Cambodian Airports Join Wildlife Trafficking Stops Here Campaign

WildlifeAlliance logoCambodia Airport Campaign

Wildlife Alliance, a non-governmental organization fighting wildlife trafficking in Cambodia, joined Cambodia government agencies and a private company to launch the “Wildlife Trafficking Stops Here” awareness campaign at Cambodia’s Phnom Penh and Siem Riep international airports. The goal of the campaign is to curb illegal wildlife trade entering and leaving Cambodia. The campaign is part of the “iTHINK” regional campaign platform developed by the USAID-sponsored ARREST Program (Asia’s Regional Response to Endangered Species Trafficking), and is a public-private sector effort between Wildlife Alliance, the Cambodian Forestry Administration, Cambodian Airports Authority, and FREELAND. Cambodia’s international airports receive more than 3 million passengers annually and are often used as transport hubs for illegal wildlife products destined for markets in Vietnam and China. The “Wildlife Trafficking Stops Here” campaign features bilingual signs in Khmer and English displayed on TVs throughout departures, arrivals and baggage claim areas at both international airports. The signs feature commonly trafficked species such as tigers, sunbears, moonbears, pangolins and the giant ibis, and inform domestic and international passengers that wildlife trafficking is illegal under Cambodian law and to report wildlife crime to Wildlife Alliance’s 24hr nationwide wildlife rescue hotline number, 012-500-094. Another key component of the campaign is special training seminars for Customs, operations staff, baggage and cargo handlers, security personnel and other key airport staff.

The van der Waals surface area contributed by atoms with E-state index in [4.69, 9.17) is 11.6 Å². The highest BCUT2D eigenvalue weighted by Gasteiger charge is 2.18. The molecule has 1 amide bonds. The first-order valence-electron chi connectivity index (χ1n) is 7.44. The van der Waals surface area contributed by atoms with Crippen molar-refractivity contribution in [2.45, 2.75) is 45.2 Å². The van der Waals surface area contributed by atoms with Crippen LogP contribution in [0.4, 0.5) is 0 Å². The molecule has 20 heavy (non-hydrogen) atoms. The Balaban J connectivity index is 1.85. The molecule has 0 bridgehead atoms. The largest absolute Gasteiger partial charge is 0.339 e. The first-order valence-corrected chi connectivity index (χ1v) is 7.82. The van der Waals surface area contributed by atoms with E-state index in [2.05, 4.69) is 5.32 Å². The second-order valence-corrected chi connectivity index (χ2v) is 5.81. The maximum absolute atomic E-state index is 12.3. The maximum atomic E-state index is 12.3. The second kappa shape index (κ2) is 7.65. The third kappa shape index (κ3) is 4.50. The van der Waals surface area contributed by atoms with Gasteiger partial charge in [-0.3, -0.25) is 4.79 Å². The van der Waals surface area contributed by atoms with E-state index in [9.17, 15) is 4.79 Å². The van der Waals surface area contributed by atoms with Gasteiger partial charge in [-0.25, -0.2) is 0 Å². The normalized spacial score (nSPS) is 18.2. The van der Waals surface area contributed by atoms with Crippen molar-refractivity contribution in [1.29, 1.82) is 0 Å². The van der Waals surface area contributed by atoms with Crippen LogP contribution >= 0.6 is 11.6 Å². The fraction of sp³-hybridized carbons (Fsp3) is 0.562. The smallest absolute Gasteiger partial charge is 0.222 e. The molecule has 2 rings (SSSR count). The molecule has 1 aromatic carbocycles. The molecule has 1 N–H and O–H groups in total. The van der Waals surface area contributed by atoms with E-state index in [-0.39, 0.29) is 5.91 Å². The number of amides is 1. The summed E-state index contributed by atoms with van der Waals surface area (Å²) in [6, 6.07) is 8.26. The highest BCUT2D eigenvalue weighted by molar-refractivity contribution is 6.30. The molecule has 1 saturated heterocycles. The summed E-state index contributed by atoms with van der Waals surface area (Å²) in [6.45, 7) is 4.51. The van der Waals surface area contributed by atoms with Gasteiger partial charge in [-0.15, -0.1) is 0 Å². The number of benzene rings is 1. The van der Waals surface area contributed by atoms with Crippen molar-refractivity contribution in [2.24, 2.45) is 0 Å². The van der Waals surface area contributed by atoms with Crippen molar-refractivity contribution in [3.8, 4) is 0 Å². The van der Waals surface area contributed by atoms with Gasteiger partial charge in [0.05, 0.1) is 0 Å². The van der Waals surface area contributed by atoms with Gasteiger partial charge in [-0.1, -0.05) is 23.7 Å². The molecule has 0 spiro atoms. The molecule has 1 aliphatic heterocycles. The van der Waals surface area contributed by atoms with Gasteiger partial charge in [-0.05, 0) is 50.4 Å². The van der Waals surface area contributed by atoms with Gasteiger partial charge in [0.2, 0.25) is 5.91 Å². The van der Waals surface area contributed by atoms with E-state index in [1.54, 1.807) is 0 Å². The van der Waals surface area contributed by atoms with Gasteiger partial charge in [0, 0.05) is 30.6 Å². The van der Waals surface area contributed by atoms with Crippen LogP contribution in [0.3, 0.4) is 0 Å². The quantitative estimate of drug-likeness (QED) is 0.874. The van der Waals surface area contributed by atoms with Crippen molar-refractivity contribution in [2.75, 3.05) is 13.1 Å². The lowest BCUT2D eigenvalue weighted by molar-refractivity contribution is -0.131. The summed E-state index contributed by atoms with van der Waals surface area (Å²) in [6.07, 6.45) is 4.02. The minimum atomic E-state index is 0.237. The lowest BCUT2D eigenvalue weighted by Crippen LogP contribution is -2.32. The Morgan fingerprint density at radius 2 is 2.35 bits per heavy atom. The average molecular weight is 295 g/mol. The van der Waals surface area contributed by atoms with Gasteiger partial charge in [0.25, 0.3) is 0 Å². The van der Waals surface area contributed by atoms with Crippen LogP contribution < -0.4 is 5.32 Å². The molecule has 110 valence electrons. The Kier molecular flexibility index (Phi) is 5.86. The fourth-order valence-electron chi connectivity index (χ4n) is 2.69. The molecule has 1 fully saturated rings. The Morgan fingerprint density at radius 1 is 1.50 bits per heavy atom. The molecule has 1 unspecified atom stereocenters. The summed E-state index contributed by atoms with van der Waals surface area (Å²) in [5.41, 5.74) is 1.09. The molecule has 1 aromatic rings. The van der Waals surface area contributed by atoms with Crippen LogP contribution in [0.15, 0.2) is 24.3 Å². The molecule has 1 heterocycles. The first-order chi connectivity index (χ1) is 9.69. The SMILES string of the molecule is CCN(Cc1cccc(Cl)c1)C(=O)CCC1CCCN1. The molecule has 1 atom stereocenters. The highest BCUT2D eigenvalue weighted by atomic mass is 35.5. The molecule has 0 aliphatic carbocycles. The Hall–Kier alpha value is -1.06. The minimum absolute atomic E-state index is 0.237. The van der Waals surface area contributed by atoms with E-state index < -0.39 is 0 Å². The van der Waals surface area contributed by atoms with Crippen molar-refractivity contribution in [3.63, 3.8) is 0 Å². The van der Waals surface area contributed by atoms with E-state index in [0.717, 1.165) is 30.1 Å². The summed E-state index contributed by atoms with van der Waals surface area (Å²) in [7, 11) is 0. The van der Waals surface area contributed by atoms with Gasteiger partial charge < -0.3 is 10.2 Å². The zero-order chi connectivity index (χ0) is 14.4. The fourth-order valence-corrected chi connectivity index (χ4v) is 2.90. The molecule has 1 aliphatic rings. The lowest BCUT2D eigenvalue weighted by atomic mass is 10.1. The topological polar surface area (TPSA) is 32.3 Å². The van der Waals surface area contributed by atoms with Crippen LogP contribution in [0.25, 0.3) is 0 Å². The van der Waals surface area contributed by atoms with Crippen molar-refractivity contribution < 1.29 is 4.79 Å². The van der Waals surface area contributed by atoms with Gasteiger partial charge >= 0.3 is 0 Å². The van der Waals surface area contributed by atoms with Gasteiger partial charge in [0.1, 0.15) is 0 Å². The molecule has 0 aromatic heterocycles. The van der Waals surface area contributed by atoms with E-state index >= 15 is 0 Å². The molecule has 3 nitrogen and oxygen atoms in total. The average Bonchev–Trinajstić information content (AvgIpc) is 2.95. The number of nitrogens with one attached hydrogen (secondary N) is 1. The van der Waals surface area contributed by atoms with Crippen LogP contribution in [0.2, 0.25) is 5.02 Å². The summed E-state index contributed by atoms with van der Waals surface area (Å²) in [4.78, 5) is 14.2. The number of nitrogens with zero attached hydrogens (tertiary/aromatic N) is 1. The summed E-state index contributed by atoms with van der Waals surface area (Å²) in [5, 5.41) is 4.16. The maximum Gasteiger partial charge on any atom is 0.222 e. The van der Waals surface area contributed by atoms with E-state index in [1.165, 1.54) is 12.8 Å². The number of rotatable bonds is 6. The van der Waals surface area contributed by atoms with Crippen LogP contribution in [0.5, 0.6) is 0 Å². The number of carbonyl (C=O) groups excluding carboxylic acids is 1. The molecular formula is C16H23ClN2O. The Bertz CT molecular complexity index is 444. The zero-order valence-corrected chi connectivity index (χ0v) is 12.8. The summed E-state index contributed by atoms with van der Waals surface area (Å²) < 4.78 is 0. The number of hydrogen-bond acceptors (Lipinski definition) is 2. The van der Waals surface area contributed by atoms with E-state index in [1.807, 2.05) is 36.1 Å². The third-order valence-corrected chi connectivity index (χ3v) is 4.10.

This entry was posted in Wildlife Alliance and tagged , , , , , , , . Bookmark the permalink.

Leave a Reply

Fill in your details below or click an icon to log in: Logo

You are commenting using your account. Log Out /  Change )

Google+ photo

You are commenting using your Google+ account. Log Out /  Change )

Twitter picture

You are commenting using your Twitter account. Log Out /  Change )

Facebook photo

You are commenting using your Facebook account. Log Out /  Change )


Connecting to %s